Sleep. As a mother, it’s a precious commodity. Hell, even if you’re not a mother, you start to go a little crazy if you don’t sleep. It’s scientifically proven that sleep deprivation can lead to a whole host of health problems. So, what do you do when you have insomnia and, as is common when raising a child with autism, your child does too? For me, sleep deprivation is a constant issue. I can vouch for the negative impact sleep deprivation has on my ability to control my mood, but it also absolutely destroys my ability to think clearly.
It’s no secret that adults are supposed to get an average of 7-8 hours a day of sleep? On average, even when I try to go to bed early, I get about 6 hours of sleep. School-aged children, like my son Andrew, are supposed to get at least 10 hours of sleep. We put the kids to bed around 8 or 8:30 every night, but I know that one gets far more sleep than the other, and his decision-making and stress tolerance during the day is profoundly impacted by his insomnia.
Did you know that more than half of children with autism have sleep disorders? A new study has shown that melatonin about an hour before bedtime may help children with autism sleep better at night. Some only need 1 mg, while others need 3-6 mg of it. Unfortunately for us, melatonin does not help Andrew that much. Andrew’s lack of sleep affects not just him, but his sister Arwyn and both us his parents
A majority of the cause of these incidences are that the parents refused to seek appropriate help for their children and for themselves. What we must acknowledge is that parents of children with autism need just as much support as their autistic children do. And sometimes, they need someone who can help point them to the right resources for help with behavioral problems stemming from sensory overload and their child’s own lack of sleep. At the very least, as parents of children who need just little more than the typically developing child, we need to know we can pick up the phone and that someone will answer the call. I know first-hand how frustrating it is not to be able to sleep, so I get a little less angry about my Andrew’s constant awakenings than most people. It’s lonely waking up in the middle of the night and lying in bed willing yourself silently to sleep. It’s lonely, and frustrating, and just plain awful. Think about how sleep deprivation and insomnia must feel for our children, who are too young to make sense of what’s going on with their bodies. They get constantly told to go back to bed, yet they cannot sleep. Of course, they seek our comfort and want us to be awake with them. Wouldn’t you want someone with you if you were awake in the middle of the night and couldn’t sleep?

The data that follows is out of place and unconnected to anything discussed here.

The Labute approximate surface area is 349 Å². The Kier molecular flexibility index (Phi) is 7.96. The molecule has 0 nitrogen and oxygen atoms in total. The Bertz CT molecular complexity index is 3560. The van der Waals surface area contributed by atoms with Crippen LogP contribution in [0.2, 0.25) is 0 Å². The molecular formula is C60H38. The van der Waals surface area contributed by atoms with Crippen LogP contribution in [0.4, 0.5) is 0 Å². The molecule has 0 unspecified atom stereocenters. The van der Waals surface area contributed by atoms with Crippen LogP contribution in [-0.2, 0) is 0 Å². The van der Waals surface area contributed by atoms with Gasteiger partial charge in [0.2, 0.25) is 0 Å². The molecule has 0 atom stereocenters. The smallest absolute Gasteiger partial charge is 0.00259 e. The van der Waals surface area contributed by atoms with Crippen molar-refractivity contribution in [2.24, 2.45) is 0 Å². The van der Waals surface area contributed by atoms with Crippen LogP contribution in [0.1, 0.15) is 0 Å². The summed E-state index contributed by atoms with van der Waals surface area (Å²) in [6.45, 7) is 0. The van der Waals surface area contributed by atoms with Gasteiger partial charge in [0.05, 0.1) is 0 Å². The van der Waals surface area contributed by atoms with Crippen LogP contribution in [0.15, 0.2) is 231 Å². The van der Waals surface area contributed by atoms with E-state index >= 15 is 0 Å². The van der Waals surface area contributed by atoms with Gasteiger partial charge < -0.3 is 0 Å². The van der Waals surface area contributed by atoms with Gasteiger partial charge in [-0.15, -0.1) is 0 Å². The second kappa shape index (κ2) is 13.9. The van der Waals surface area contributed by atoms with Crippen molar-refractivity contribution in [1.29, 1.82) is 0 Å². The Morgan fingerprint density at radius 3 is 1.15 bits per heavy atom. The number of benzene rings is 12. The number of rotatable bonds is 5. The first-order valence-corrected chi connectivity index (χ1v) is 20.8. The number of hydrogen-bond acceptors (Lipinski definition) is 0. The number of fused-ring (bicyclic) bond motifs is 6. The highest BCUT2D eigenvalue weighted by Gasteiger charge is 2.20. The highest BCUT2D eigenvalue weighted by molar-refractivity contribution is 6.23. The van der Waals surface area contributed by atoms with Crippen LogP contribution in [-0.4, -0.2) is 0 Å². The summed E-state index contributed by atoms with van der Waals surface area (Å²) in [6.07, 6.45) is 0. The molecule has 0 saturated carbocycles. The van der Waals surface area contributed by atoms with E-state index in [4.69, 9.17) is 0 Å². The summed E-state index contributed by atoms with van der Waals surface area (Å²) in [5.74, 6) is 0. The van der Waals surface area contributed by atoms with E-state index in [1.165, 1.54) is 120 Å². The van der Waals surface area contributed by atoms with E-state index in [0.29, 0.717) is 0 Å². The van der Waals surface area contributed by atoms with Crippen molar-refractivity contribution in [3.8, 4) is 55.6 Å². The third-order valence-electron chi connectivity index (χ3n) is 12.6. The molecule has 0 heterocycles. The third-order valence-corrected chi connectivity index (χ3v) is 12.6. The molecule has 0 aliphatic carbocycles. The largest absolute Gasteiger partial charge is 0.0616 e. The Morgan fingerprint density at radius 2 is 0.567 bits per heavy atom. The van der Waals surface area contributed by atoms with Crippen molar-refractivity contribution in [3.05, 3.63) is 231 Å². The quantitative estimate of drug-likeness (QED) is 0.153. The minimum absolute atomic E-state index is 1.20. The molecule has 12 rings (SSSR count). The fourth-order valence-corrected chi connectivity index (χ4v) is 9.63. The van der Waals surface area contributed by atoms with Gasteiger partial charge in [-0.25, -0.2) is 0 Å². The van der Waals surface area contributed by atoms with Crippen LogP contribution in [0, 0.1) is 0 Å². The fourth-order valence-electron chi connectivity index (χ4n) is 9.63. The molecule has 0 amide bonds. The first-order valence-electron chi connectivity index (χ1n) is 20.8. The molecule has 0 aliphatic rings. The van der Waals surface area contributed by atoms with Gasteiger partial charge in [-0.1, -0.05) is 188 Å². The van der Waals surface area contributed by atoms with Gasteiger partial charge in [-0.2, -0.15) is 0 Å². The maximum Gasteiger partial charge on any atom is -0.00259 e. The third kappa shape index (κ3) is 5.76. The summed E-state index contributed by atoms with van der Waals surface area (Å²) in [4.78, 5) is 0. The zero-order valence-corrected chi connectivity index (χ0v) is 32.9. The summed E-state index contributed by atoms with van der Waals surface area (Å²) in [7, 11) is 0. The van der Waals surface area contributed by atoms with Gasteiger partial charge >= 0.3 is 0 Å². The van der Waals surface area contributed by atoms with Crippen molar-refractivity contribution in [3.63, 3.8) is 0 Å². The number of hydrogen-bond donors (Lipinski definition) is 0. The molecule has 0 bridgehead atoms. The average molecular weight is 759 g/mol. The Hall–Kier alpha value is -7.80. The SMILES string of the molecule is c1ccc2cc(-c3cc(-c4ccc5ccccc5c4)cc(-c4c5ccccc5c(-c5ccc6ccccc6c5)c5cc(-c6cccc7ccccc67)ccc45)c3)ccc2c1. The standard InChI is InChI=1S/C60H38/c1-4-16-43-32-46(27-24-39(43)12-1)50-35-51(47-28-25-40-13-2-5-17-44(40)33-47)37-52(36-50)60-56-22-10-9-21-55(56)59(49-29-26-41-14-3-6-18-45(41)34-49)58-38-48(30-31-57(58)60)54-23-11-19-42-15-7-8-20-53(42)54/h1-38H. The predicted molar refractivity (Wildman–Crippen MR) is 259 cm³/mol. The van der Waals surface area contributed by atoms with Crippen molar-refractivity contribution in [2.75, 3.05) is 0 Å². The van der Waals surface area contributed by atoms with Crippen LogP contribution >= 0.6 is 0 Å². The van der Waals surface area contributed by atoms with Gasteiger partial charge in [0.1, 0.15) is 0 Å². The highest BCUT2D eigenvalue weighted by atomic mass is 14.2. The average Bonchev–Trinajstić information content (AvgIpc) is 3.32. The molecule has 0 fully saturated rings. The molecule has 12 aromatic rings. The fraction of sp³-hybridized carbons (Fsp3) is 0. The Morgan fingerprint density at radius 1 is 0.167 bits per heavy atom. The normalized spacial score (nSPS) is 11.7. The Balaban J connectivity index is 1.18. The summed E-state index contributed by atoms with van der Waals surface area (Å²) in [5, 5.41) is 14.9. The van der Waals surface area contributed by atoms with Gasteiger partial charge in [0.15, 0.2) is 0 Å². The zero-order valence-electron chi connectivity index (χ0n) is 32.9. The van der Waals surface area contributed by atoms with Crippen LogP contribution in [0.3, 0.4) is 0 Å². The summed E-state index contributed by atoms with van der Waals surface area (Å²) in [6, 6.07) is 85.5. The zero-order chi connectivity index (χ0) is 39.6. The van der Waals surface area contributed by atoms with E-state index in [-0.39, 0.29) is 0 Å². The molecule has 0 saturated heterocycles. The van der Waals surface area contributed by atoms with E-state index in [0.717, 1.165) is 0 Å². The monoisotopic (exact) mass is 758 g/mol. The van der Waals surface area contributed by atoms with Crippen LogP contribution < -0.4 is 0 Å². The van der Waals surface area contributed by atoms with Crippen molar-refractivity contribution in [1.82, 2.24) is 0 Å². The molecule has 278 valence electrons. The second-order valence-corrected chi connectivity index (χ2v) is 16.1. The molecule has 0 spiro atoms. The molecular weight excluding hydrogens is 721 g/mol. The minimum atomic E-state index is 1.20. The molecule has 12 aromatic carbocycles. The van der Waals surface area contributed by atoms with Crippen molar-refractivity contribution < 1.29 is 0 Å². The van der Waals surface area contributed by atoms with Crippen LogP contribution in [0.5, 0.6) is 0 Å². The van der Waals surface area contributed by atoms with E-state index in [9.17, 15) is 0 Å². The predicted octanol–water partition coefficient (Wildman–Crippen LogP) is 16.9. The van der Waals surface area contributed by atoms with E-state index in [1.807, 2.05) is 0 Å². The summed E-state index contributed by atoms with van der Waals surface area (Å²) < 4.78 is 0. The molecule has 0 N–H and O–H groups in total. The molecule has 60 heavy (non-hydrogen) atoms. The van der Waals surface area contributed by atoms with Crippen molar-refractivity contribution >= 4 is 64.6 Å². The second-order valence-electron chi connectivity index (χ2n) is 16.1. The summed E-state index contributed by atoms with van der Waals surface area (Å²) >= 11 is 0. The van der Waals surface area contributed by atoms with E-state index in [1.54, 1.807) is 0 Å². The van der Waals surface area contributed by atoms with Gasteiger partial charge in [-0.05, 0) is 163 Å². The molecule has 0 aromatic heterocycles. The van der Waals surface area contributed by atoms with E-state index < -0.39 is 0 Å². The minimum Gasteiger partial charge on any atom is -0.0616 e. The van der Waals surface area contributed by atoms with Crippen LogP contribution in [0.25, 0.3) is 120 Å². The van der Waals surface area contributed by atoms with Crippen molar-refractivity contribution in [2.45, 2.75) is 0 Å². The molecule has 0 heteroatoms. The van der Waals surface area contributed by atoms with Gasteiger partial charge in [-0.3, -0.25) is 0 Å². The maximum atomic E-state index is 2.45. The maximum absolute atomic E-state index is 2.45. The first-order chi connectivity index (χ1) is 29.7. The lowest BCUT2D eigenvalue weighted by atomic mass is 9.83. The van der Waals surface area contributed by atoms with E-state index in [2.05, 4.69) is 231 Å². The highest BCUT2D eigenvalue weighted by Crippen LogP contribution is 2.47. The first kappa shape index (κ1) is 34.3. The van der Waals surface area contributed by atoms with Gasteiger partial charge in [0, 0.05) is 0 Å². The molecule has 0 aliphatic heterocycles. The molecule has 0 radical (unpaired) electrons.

I don’t know the answers. We’ve tried everything to get Andrew to be able to sleep better. We’ve done the same for me. I remain, as always, a tired mother of two children. I’m a well-read person. I read tons of books about autism and ways to help Andrew. I take medications sometimes myself so that I can try to sleep. But in the end, Andrew and I are stuck in this loop of sleeplessness together. Who knows when I’ll experience what a true good night’s sleep will look like or whether Andrew will every consistently sleep through the night. I’m done being angry about it, this doesn’t solve a damn thing. It is not Andrew’s fault. I am trying to have more patience than most people when it comes to the constant awakenings. I’m just tired. And if anyone knows what will help us both sleep, I am open to suggestions because even using Lavender oil has proven slightly helpful, but mostly ineffective for he and I.
What I wouldn’t give for one night of completely restful sleep! And to spend more than a day or two of Andrew being able to sleep without coming out constantly and say, “No sleep,” or him just being so riled up like he’s on crack or something. Don’t judge for the verbiage. Literally night after night this is the pattern or the meltdown train pulls in Wongville with scream, self-inflicting behaviors and just tears. And no matter what I or my husband do to calm him, is ineffective. The worst part of all this is when Arwyn gets woken up and can’t go back to sleep. She is just simply too young yet to completely understand what is Andrew goes through. She does know he is different than here, but that is about it. That is another blog in due time. As I sign off, all I have to offer you is a huge yawn and the hope that one day, we will sleep again.